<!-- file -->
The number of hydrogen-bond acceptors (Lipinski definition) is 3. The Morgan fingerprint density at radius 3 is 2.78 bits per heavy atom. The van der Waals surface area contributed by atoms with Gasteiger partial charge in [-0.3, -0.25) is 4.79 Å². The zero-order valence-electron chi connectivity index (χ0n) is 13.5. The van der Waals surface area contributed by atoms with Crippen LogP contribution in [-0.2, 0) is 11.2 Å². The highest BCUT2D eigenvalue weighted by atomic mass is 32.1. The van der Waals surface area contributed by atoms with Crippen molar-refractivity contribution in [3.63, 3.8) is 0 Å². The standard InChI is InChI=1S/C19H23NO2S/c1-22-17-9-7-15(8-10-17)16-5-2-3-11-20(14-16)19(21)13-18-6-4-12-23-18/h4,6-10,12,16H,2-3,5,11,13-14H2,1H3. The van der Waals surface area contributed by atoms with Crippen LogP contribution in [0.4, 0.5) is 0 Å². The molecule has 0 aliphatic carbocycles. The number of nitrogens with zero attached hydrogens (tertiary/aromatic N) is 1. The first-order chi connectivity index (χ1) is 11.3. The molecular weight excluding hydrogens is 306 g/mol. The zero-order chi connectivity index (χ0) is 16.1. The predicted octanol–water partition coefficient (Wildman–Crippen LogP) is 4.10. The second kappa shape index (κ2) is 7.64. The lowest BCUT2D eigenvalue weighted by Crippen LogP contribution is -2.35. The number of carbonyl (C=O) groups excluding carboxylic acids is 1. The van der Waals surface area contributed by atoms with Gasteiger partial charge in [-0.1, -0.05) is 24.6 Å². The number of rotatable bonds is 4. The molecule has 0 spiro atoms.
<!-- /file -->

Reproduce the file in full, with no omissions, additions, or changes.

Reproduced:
The number of hydrogen-bond acceptors (Lipinski definition) is 3. The Morgan fingerprint density at radius 3 is 2.78 bits per heavy atom. The van der Waals surface area contributed by atoms with Gasteiger partial charge in [-0.3, -0.25) is 4.79 Å². The zero-order valence-electron chi connectivity index (χ0n) is 13.5. The van der Waals surface area contributed by atoms with Crippen LogP contribution in [-0.2, 0) is 11.2 Å². The highest BCUT2D eigenvalue weighted by atomic mass is 32.1. The van der Waals surface area contributed by atoms with Crippen molar-refractivity contribution in [3.63, 3.8) is 0 Å². The standard InChI is InChI=1S/C19H23NO2S/c1-22-17-9-7-15(8-10-17)16-5-2-3-11-20(14-16)19(21)13-18-6-4-12-23-18/h4,6-10,12,16H,2-3,5,11,13-14H2,1H3. The van der Waals surface area contributed by atoms with Crippen LogP contribution in [0.4, 0.5) is 0 Å². The molecule has 0 aliphatic carbocycles. The number of nitrogens with zero attached hydrogens (tertiary/aromatic N) is 1. The first-order chi connectivity index (χ1) is 11.3. The molecular weight excluding hydrogens is 306 g/mol. The zero-order chi connectivity index (χ0) is 16.1. The predicted octanol–water partition coefficient (Wildman–Crippen LogP) is 4.10. The second kappa shape index (κ2) is 7.64. The lowest BCUT2D eigenvalue weighted by Crippen LogP contribution is -2.35. The number of carbonyl (C=O) groups excluding carboxylic acids is 1. The van der Waals surface area contributed by atoms with Gasteiger partial charge in [-0.1, -0.05) is 24.6 Å². The number of rotatable bonds is 4. The molecule has 0 spiro atoms.